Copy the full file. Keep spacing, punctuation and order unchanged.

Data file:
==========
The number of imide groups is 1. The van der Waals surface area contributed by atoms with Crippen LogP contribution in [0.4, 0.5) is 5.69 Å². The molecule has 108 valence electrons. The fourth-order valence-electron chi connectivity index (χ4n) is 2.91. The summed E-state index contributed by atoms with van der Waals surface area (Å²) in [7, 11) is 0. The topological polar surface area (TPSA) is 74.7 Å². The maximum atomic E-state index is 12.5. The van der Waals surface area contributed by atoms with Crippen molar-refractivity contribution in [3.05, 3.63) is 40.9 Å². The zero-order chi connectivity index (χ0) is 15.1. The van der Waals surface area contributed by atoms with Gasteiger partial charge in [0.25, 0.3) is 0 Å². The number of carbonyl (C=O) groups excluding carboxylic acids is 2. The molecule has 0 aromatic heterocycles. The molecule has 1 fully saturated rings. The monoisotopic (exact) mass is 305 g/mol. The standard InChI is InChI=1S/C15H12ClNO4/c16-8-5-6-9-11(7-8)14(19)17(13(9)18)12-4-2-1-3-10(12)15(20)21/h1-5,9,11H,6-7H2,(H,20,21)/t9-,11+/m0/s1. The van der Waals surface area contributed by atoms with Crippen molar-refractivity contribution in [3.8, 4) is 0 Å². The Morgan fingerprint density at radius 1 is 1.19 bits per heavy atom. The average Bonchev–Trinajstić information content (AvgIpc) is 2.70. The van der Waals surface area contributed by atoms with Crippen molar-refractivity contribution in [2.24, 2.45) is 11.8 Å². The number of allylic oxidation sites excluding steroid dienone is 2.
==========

The number of imide groups is 1. The van der Waals surface area contributed by atoms with Crippen LogP contribution in [0.4, 0.5) is 5.69 Å². The molecule has 108 valence electrons. The fourth-order valence-electron chi connectivity index (χ4n) is 2.91. The summed E-state index contributed by atoms with van der Waals surface area (Å²) in [7, 11) is 0. The topological polar surface area (TPSA) is 74.7 Å². The maximum atomic E-state index is 12.5. The van der Waals surface area contributed by atoms with Crippen molar-refractivity contribution in [3.05, 3.63) is 40.9 Å². The zero-order chi connectivity index (χ0) is 15.1. The van der Waals surface area contributed by atoms with Gasteiger partial charge in [0.25, 0.3) is 0 Å². The number of carbonyl (C=O) groups excluding carboxylic acids is 2. The molecule has 0 aromatic heterocycles. The molecule has 1 fully saturated rings. The monoisotopic (exact) mass is 305 g/mol. The standard InChI is InChI=1S/C15H12ClNO4/c16-8-5-6-9-11(7-8)14(19)17(13(9)18)12-4-2-1-3-10(12)15(20)21/h1-5,9,11H,6-7H2,(H,20,21)/t9-,11+/m0/s1. The van der Waals surface area contributed by atoms with Crippen molar-refractivity contribution in [3.8, 4) is 0 Å². The Morgan fingerprint density at radius 1 is 1.19 bits per heavy atom. The average Bonchev–Trinajstić information content (AvgIpc) is 2.70. The van der Waals surface area contributed by atoms with Crippen molar-refractivity contribution in [2.24, 2.45) is 11.8 Å². The number of allylic oxidation sites excluding steroid dienone is 2.